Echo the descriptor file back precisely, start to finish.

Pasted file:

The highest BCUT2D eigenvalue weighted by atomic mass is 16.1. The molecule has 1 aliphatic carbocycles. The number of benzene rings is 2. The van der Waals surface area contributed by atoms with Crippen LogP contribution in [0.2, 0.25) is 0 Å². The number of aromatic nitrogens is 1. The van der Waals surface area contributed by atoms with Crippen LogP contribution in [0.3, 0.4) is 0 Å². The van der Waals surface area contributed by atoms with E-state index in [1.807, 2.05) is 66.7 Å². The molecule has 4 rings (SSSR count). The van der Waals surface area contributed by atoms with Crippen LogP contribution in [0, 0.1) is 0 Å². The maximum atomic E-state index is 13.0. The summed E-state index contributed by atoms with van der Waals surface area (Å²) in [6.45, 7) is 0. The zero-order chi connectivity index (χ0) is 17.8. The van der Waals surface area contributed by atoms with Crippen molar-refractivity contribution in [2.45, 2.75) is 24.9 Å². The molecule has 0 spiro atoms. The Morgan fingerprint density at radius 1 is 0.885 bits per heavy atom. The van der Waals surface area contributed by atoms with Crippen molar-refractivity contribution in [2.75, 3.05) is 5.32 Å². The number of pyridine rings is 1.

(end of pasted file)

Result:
The highest BCUT2D eigenvalue weighted by atomic mass is 16.1. The molecule has 1 aliphatic carbocycles. The number of benzene rings is 2. The van der Waals surface area contributed by atoms with Crippen LogP contribution in [0.2, 0.25) is 0 Å². The number of aromatic nitrogens is 1. The van der Waals surface area contributed by atoms with Crippen LogP contribution in [0.3, 0.4) is 0 Å². The van der Waals surface area contributed by atoms with E-state index in [1.807, 2.05) is 66.7 Å². The molecule has 4 rings (SSSR count). The van der Waals surface area contributed by atoms with Crippen LogP contribution in [0, 0.1) is 0 Å². The maximum atomic E-state index is 13.0. The summed E-state index contributed by atoms with van der Waals surface area (Å²) in [6.45, 7) is 0. The zero-order chi connectivity index (χ0) is 17.8. The van der Waals surface area contributed by atoms with Crippen molar-refractivity contribution in [2.45, 2.75) is 24.9 Å². The molecule has 0 spiro atoms. The Morgan fingerprint density at radius 1 is 0.885 bits per heavy atom. The van der Waals surface area contributed by atoms with Crippen molar-refractivity contribution in [2.75, 3.05) is 5.32 Å². The number of pyridine rings is 1.